SLN identification

SLNs were identified using a standard protocol of combination radiopharmaceutical and blue dye, as described by Mansel et al (9). 99mTc-labelled albumin nanocolloid (Nanocoll®; GE Healthcare Life Sciences, Little Chalfont, UK) was injected intradermally (0.1–0.5 ml) at a single periareolar site corresponding to the tumour quadrant; 40 MBq the day before surgery or 20 MBq on the day of surgery. Patent Blue V dye (Laboratoire Guebet, Aulnay-sous-Bois, France), 2 ml undiluted, was injected subdermally at a single periareolar site corresponding to the tumour quadrant immediately prior to surgery. Under general anaesthetic, SLNs were identified and removed prior to breast tumour excision, and sent on ice to the Pathology Department. No more than two nodes were sent for assessment by OSNA. Any additional SLNs were sent for routine fixation, hematoxylin and eosin staining (8) and delayed reporting. Therapeutic local excision, therapeutic mammoplasty or mastectomy was performed as part of the planned breast cancer treatment. Each SLN, trimmed of fat, was weighed and recorded. SLNs weighing <50 mg were too small to be processed by OSNA, and were therefore diverted to routine histological assessment. SLNs weighing >600 mg were divided into two or more pieces and processed separately, and the results combined.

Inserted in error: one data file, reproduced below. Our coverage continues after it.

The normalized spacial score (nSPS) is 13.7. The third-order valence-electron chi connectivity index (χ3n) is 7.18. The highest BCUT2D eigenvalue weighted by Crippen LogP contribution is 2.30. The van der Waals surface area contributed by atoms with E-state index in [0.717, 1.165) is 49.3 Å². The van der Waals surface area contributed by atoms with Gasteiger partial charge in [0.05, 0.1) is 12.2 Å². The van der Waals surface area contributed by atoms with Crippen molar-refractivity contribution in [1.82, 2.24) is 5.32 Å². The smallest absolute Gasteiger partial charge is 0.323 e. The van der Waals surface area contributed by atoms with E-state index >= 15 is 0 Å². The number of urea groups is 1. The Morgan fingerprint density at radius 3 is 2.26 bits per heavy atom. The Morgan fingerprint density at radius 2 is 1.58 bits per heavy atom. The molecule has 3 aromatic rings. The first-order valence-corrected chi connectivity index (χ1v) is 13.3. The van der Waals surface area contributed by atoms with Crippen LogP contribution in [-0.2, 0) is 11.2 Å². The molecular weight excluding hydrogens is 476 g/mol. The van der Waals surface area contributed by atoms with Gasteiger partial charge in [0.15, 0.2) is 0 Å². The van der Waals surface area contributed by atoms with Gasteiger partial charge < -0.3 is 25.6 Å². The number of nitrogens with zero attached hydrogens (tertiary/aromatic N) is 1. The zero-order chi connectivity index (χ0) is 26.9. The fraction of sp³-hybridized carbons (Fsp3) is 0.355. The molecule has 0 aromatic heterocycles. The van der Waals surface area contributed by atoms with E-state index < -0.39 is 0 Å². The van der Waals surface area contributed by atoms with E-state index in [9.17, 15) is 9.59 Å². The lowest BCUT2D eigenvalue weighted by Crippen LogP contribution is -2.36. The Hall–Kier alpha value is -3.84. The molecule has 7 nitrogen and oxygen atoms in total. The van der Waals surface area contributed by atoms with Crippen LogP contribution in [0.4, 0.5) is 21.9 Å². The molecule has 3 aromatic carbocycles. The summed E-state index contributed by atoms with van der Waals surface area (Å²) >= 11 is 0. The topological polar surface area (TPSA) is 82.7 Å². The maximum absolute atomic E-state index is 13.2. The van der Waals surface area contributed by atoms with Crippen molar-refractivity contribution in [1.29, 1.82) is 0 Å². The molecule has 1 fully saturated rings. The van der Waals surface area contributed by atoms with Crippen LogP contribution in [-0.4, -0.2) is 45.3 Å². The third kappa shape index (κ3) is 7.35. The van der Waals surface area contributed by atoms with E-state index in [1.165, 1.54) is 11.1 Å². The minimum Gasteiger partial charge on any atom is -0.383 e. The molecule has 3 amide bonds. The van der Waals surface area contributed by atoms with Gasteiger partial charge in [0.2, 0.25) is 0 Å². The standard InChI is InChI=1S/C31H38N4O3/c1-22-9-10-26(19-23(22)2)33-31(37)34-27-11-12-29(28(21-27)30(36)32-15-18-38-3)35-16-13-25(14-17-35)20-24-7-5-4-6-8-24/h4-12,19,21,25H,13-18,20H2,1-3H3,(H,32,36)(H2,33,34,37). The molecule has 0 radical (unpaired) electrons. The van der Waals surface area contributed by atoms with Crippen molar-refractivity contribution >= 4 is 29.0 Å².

OSNA

The OSNA assay (Sysmex Europe GmbH, Norderstedt, Germany) was performed according to the manufacturer's protocols, as described by Tsujimoto et al (5). Each SLN was homogenized in 4 ml homogenizing buffer on ice. The lysate was centrifuged to remove fat, cellular debris and other contaminants and the mRNA containing supernatant was extracted and diluted. A 2-µl aliquot of the buffered lymph node lysate was used for automated real-time amplification of CK19 mRNA via reverse transcription loop-mediated isothermal amplification with a ready-to-use reagent kit on the RD-100i (Sysmex Europe GmbH). The rate of amplification was measured spectrophotometrically and the CK19 copy number was calculated by comparison to a standard curve. Based on the number of CK19 mRNA copies/µl, the result was assessed in accordance with the cut-off levels determined in a study by Tsujimoto et al (5), with macrometastasis (OSNA ++) defined as >5,000 copies/µl of CK19 mRNA, micrometastasis (OSNA +) as 250–5,000 copies/µl and non-metastasis (OSNA -) as <250 copies/µl. The OSNA results were immediately communicated by telephone to the surgeon within 45 min of sample receipt. Patients with at least one macrometastasis on intraoperative OSNA analysis underwent levels I, II and III ALND. Between December 2012 and June 2013, a positive OSNA result for one or two nodes with micro-metastases also triggered an immediate ALND. In June 2013, the departmental protocol was amended to recommend the removal of two further nodes for routine histological processing, with a delayed ALND if these returned macrometastatic involvement.